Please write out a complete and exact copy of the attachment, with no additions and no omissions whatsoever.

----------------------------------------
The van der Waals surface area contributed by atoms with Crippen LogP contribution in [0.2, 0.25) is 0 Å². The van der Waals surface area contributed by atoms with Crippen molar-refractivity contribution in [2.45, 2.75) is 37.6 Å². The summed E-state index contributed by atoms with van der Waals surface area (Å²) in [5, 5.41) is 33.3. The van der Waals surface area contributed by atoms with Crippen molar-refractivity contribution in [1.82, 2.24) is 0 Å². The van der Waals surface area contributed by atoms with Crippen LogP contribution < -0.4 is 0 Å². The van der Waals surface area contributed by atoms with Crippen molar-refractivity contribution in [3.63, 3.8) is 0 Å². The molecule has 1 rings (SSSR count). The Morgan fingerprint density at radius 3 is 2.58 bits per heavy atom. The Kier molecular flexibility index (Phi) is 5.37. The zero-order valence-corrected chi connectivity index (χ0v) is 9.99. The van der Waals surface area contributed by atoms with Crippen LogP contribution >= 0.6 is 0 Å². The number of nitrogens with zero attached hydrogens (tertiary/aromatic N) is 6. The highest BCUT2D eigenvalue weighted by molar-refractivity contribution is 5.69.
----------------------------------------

The van der Waals surface area contributed by atoms with Crippen LogP contribution in [0.2, 0.25) is 0 Å². The van der Waals surface area contributed by atoms with Crippen molar-refractivity contribution in [2.45, 2.75) is 37.6 Å². The summed E-state index contributed by atoms with van der Waals surface area (Å²) in [5, 5.41) is 33.3. The van der Waals surface area contributed by atoms with Crippen molar-refractivity contribution in [1.82, 2.24) is 0 Å². The van der Waals surface area contributed by atoms with Crippen LogP contribution < -0.4 is 0 Å². The van der Waals surface area contributed by atoms with Crippen molar-refractivity contribution in [3.63, 3.8) is 0 Å². The molecule has 1 rings (SSSR count). The Morgan fingerprint density at radius 3 is 2.58 bits per heavy atom. The Kier molecular flexibility index (Phi) is 5.37. The zero-order valence-corrected chi connectivity index (χ0v) is 9.99. The van der Waals surface area contributed by atoms with Crippen LogP contribution >= 0.6 is 0 Å². The number of nitrogens with zero attached hydrogens (tertiary/aromatic N) is 6. The highest BCUT2D eigenvalue weighted by molar-refractivity contribution is 5.69.